Open Access

Protective effect of Pu-erh tea extracts against ethanol-induced gastric mucosal damage in rats

  • Authors:
    • Jinna Yang
    • Wangyi Zhou
    • Yaru Gu
    • Jinwei Dai
    • Xinxin Li
    • Ping Tai
    • Yanchuan Li
    • Xiaohui Ma
    • Yuyang Zhang
  • View Affiliations

  • Published online on: February 20, 2018     https://doi.org/10.3892/br.2018.1068
  • Pages: 335-342
  • Copyright: © Yang et al. This is an open access article distributed under the terms of Creative Commons Attribution License.

Metrics: HTML 0 views | PDF 0 views     Cited By (CrossRef): 0 citations

Abstract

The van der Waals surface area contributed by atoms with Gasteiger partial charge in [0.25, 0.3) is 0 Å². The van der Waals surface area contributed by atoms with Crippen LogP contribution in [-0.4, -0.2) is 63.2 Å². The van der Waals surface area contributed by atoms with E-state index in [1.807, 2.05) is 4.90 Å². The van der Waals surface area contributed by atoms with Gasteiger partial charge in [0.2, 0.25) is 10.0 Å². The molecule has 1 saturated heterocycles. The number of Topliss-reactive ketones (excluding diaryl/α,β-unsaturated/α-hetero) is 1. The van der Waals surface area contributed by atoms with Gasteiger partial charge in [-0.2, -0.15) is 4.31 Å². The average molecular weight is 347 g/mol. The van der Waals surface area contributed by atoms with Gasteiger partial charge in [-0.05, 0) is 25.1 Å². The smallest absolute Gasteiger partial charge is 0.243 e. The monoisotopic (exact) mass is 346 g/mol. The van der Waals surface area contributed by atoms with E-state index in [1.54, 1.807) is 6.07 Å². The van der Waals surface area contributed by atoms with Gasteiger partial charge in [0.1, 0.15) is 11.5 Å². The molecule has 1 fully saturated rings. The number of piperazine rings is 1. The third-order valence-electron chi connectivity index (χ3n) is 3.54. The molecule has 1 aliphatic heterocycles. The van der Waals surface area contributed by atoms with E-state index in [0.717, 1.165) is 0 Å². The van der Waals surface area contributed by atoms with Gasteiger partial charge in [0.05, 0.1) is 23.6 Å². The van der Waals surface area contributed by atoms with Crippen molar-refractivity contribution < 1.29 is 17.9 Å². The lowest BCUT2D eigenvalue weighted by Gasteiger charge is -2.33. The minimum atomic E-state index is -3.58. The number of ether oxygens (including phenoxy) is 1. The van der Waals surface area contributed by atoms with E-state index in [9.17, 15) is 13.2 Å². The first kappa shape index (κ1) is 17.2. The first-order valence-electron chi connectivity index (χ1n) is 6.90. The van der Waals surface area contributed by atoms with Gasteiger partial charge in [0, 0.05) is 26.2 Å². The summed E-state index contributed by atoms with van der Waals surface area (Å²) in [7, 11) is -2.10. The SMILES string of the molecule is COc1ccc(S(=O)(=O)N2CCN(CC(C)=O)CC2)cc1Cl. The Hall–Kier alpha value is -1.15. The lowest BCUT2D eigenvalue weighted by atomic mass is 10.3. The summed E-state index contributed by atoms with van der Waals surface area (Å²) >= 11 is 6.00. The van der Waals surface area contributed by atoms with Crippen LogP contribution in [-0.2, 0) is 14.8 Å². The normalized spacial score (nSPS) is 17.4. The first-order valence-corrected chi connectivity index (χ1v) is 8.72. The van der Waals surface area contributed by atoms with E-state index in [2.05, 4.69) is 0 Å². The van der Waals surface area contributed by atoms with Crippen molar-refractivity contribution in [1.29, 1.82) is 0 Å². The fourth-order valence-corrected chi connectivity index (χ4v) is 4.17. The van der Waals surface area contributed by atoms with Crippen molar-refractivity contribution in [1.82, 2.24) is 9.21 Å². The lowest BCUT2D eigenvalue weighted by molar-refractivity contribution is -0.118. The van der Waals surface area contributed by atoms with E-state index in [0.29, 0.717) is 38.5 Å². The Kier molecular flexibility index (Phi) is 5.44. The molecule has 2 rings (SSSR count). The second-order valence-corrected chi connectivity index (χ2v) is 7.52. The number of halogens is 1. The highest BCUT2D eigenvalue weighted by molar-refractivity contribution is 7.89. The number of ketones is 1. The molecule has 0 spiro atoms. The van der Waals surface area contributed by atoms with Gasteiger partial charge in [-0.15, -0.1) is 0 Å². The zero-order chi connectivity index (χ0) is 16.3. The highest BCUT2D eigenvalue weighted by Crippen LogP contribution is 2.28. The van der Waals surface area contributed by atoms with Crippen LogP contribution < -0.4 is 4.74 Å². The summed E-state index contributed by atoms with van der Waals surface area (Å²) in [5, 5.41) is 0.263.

Pu-erh tea has become a focus of research due to its reported biological activities, including anti-oxidation, anti-inflammation and anti-immunosenescence. The present study was performed to evaluate the potential gastroprotective function of Pu-erh tea extracts against ethanol‑induced gastric mucosal damage in rats. Sprague Dawley rats were randomly divided into seven groups: A normal control, a model control, a cimetidine (0.08 g/kg) group, three Pu‑erh tea extracts groups (low, moderate and high‑dose; 0.50, 1.00 and 1.50 g/kg, respectively, and a green tea powder (1.00 g/kg) group. The normal and model groups were pre‑treated with distilled water while the other groups were respectively administered cimetidine, Pu‑erh tea extracts and green tea powder for 14 days. Then, absolute ethanol was orally administered to the rats of all groups excluding the normal controls. The effects of the pretreatments on gastric mucosal injury were evaluated by gross assessment of gastric lesions, examination of histopathology and determination of myeloperoxidase (MPO) activity and asymmetric arginine (ADMA) concentration in gastric mucosal homogenate. Pre‑treatment with cimetidine or Pu‑erh tea extracts markedly suppressed the formation of ethanol‑induced gastric lesions. Furthermore, clear decreases in MPO activity and ADMA concentration in the gastric mucosal homogenate were observed following pretreatment with cimetidine or Pu‑erh tea extracts. The anti‑gastric ulcer activity of green tea was less than that of Pu‑erh tea. Overall, these effects of Pu‑erh tea extracts may be due to potential functions in protecting the gastric mucus layer and suppressing inflammation.